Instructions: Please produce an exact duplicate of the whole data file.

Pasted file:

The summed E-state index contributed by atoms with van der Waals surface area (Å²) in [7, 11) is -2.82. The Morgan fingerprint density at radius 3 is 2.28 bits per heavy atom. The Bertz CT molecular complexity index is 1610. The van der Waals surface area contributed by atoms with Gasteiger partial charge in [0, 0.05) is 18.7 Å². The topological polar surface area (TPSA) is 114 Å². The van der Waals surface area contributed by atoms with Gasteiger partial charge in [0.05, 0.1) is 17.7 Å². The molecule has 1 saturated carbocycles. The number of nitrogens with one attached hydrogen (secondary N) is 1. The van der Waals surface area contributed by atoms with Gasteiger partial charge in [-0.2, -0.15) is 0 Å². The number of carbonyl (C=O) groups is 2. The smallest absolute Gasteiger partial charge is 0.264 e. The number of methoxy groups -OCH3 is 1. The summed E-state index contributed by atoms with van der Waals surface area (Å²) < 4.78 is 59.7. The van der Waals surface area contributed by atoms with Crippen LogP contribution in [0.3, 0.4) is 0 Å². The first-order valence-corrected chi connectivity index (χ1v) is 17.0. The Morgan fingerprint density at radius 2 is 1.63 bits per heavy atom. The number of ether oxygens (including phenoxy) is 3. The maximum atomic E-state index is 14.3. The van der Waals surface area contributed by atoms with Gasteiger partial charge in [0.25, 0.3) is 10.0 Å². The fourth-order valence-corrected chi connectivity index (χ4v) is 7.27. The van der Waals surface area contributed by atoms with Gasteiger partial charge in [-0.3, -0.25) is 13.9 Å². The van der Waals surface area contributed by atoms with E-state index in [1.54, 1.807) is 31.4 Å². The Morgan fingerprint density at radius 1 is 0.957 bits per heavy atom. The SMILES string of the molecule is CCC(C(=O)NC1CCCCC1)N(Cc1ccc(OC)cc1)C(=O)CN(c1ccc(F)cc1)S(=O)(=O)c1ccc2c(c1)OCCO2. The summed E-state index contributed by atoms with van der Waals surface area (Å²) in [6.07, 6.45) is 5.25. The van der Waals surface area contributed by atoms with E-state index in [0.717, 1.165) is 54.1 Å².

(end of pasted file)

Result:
The summed E-state index contributed by atoms with van der Waals surface area (Å²) in [7, 11) is -2.82. The Morgan fingerprint density at radius 3 is 2.28 bits per heavy atom. The Bertz CT molecular complexity index is 1610. The van der Waals surface area contributed by atoms with Gasteiger partial charge in [0, 0.05) is 18.7 Å². The topological polar surface area (TPSA) is 114 Å². The van der Waals surface area contributed by atoms with Gasteiger partial charge in [0.05, 0.1) is 17.7 Å². The molecule has 1 saturated carbocycles. The number of nitrogens with one attached hydrogen (secondary N) is 1. The van der Waals surface area contributed by atoms with Gasteiger partial charge in [-0.2, -0.15) is 0 Å². The number of carbonyl (C=O) groups is 2. The smallest absolute Gasteiger partial charge is 0.264 e. The number of methoxy groups -OCH3 is 1. The summed E-state index contributed by atoms with van der Waals surface area (Å²) < 4.78 is 59.7. The van der Waals surface area contributed by atoms with Crippen LogP contribution in [0.3, 0.4) is 0 Å². The first-order valence-corrected chi connectivity index (χ1v) is 17.0. The Morgan fingerprint density at radius 2 is 1.63 bits per heavy atom. The number of ether oxygens (including phenoxy) is 3. The maximum atomic E-state index is 14.3. The van der Waals surface area contributed by atoms with Gasteiger partial charge in [0.25, 0.3) is 10.0 Å². The fourth-order valence-corrected chi connectivity index (χ4v) is 7.27. The van der Waals surface area contributed by atoms with Gasteiger partial charge in [-0.3, -0.25) is 13.9 Å². The van der Waals surface area contributed by atoms with E-state index in [1.54, 1.807) is 31.4 Å². The Morgan fingerprint density at radius 1 is 0.957 bits per heavy atom. The SMILES string of the molecule is CCC(C(=O)NC1CCCCC1)N(Cc1ccc(OC)cc1)C(=O)CN(c1ccc(F)cc1)S(=O)(=O)c1ccc2c(c1)OCCO2. The summed E-state index contributed by atoms with van der Waals surface area (Å²) in [6.07, 6.45) is 5.25. The van der Waals surface area contributed by atoms with E-state index in [0.717, 1.165) is 54.1 Å².